The world of robots is undeniably fascinating and at times humbling. They can explore the deep sea and distant planets, and they are transforming day-to-day life everywhere from factory floors to operating theatres to the battlefield.

But they can also simplify the most annoying household chores. Here are five devices that (we hope) will one day become as mainstream in your average household as toasters, microwaves and irons.

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  • The Personal Trainer

    When it comes to losing weight and keeping fit, a little daily encouragement goes a long way. <a href="">Meet Autom</a>: she's a personal weight loss coach who happens to be a robot. Like any good coach, Autom gives you daily feedback and monitors your progress. She just speaks in a synthesised voice, and uses a display built into her stomach to track your data. She then gradually adapts her responses to keep you on track. "The more it learns about the individual user, the more it customises the feedback advice to keep the individual motivated," says its creators. "No two conversations with Autom are alike and the more it learns about the individual user, the more it customises the feedback advice to keep the individual motivated." Autom is not in production yet, but creators Cory Kidd and Bill McCord have recently found an investor company and are now looking to be able to manufacture the Autom personal trainer in the next six months for a not-so-shabby $199 (£127, approximately), making her a lot cheaper than your average gym membership.

  • The Gutter Cleaner

    Gutter cleaning is time-consuming and a frankly a bit of a pain, but fortunately iRobot thinks that this is precisely the type of job that should be given to a robot. So they created one. The US home robot creator's latest offering, <a href="">iRobot Looj 330</a>, is specifically developed to clean out gutters. "The new four-stage auger breaks apart clogs, then lifts and throws them away from your roof as sweepers and a scraper clear the remaining debris", iRobot explains. You just place it in the gutter and hit the "Auto Clean" button, and then drive it from a wireless remote from the ground and bag the debris as it drops it. OK, so you'll still need a ladder to position your robot, but at least hard work is done by someone else.

  • The Burger Builder

    Like something from the opening sequence of <em>Back to the Future</em>, San Francisco-based robotics start-up, <a href="">Momentum Machines</a> has created an automated burger machine. The company proudly boasts on its product page: "Our alpha machine replaces all of the hamburger line cooks in a restaurant. It does everything employees can do except better." The machine forms and cooks patties, as well as slicing the toppings to order, assembles the burger and even bags it up for waiting customers. It's also capable of creating 360 burgers an hour. Admittedly it's got a long way to go until it's ready for a domestic kitchen - for a start it'll take up half your kitchen - but just imagine the meaty possibilities at family mealtime...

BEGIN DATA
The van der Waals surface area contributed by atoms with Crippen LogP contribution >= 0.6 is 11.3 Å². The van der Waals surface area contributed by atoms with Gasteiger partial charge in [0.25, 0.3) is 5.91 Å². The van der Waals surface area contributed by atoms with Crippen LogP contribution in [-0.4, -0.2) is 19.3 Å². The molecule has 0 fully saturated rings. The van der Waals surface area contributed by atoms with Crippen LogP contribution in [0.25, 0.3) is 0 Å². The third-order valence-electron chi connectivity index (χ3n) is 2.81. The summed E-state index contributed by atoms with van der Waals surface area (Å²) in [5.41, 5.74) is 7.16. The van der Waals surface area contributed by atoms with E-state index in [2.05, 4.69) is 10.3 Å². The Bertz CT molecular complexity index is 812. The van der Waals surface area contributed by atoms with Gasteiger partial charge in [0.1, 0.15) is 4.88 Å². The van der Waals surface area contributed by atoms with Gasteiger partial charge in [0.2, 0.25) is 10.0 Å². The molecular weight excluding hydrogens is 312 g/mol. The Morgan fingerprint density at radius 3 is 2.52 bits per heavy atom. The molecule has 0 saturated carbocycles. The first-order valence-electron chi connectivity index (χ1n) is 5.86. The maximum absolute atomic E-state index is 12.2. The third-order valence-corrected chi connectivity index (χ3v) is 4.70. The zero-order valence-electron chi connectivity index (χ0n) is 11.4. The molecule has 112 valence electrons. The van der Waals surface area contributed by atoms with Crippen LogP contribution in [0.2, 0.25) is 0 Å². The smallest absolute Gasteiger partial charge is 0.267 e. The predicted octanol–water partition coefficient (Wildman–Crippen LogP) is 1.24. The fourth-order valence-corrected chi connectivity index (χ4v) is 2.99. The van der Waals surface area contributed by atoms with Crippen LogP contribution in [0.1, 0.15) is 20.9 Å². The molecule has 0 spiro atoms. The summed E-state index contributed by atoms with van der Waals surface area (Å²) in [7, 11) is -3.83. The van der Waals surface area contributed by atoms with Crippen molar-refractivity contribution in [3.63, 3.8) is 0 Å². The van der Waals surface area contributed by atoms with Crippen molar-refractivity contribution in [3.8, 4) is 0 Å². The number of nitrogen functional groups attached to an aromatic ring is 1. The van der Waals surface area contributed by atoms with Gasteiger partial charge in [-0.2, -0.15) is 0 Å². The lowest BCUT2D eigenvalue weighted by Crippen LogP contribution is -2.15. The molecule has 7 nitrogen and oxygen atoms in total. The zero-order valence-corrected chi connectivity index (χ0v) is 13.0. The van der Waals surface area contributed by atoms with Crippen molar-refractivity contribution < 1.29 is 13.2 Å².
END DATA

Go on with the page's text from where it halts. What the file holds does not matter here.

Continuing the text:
• The Masseuse

    Love the idea of daily massages, but without the time or money to afford them? Well here's the solution. Maybe. Created by <a href="">DreamBots, WheeMe</a> is a palm-sized massage therapist that "massages and caresses" as it rolls across your body, according to the device's official website. Tilt sensor technology allows it to steer on a surface without falling off or losing its grip, according to its creators, and "as it moves, WheeMe's patented fingerettes gently stroke and caress providing a delightful sense of bodily pleasure."

  • The Window Cleaner

    Tackling one of life's trickier chores, <a href=" 7 Series.html">Ecovac's Winbot Series 7</a> is the second-generation window-cleaning robot and was unveiled at CES 2013. According to its creators, it's easy to use: "Switch the robot on, place it on the window, and press start. It's that easy. Now you can sit back, relax and let Winbot do the work." The robot uses suction to hold onto the glass so it can clean the inside or outside of your window, and it combines reusable pads that wet and dry the glass,and a squeegee to wipe away excess moisture and debris. Winbot will be sold in the US later this year with an expected retail price of between $299 and $399 (from approximately £190 to £290).